While in Siler’s case the uterus came from a living stranger, in other reported cases the uterus has been donated by a family member (such as a mother or sister).12 In still other cases, the uterus has come from a cadaver, as discussed below—literally life brought into being and nurtured from death.13 As I discuss below, it may also be possible in the future to transplant uteruses on to the male pelvis, allowing trans women assigned male at birth or cisgender men to experience pregnancy, though the science is not yet solid.14

As strange as it sounds, would it better to get needed uteruses from the dead rather than the living? Should uterus donors be paid? For deceased donors, is a general authorization (as with kidney donors) good enough, or should there be a requirement that authorization be given to this specific organ to be donated? Do private or public payers have an obligation to pay for these transplants as they would kidney or liver transplants, or should we think about them more like infertility treatments or even plastic surgery (to use a purposefully provocative comparison)? How, if at all, does the answer differ if the ultimate transplant recipient is a man or trans?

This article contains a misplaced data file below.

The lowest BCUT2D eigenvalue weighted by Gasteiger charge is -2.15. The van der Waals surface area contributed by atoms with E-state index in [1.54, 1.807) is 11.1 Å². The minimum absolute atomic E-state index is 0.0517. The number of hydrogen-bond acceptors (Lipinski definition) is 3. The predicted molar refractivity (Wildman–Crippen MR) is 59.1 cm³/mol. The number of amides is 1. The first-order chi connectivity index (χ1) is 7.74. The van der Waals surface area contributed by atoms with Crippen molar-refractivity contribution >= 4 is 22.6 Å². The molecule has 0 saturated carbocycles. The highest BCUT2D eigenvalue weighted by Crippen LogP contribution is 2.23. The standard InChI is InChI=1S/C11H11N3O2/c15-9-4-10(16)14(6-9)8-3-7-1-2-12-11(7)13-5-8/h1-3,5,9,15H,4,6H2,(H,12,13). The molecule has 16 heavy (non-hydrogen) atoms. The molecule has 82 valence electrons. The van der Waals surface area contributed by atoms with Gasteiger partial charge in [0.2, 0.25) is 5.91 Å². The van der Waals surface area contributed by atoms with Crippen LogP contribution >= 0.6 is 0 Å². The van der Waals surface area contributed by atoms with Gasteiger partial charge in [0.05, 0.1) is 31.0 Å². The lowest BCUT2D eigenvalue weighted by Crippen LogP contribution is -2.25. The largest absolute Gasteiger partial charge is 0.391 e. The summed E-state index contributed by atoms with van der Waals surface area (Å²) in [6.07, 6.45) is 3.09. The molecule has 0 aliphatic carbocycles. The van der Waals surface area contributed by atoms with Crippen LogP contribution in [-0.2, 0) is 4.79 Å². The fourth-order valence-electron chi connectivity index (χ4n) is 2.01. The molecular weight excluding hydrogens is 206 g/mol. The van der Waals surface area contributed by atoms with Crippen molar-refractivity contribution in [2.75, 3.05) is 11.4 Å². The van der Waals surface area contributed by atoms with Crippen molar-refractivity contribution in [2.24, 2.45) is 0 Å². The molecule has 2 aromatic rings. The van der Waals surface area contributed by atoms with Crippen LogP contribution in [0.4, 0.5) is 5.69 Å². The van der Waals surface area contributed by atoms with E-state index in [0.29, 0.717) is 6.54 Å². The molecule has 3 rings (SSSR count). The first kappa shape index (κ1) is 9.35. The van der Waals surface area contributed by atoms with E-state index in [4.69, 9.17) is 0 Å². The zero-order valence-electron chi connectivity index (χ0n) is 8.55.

This article does not purport to resolve all or even most of those questions. Its narrower focus is to compare uterus transplants to other ways to achieve parenthood, especially surrogacy and adoption, to evaluate what kinds of rights claims those who seek to use uterus transplants are making against the state and offer some tentative thoughts on how those claims should be treated. Among other things, I consider the way more recent reproductive technology innovations subtly shift the rights claims at issue—from rights to “mimick” what is possible through non-assisted reproduction to right to “extend” such reproduction. I then discuss two remaining family law issues with living uterus donors, one related to intra-familial donation and the other to uterus donor anonymity. Before addressing these questions, I discuss why uterus transplants are sought and how they work.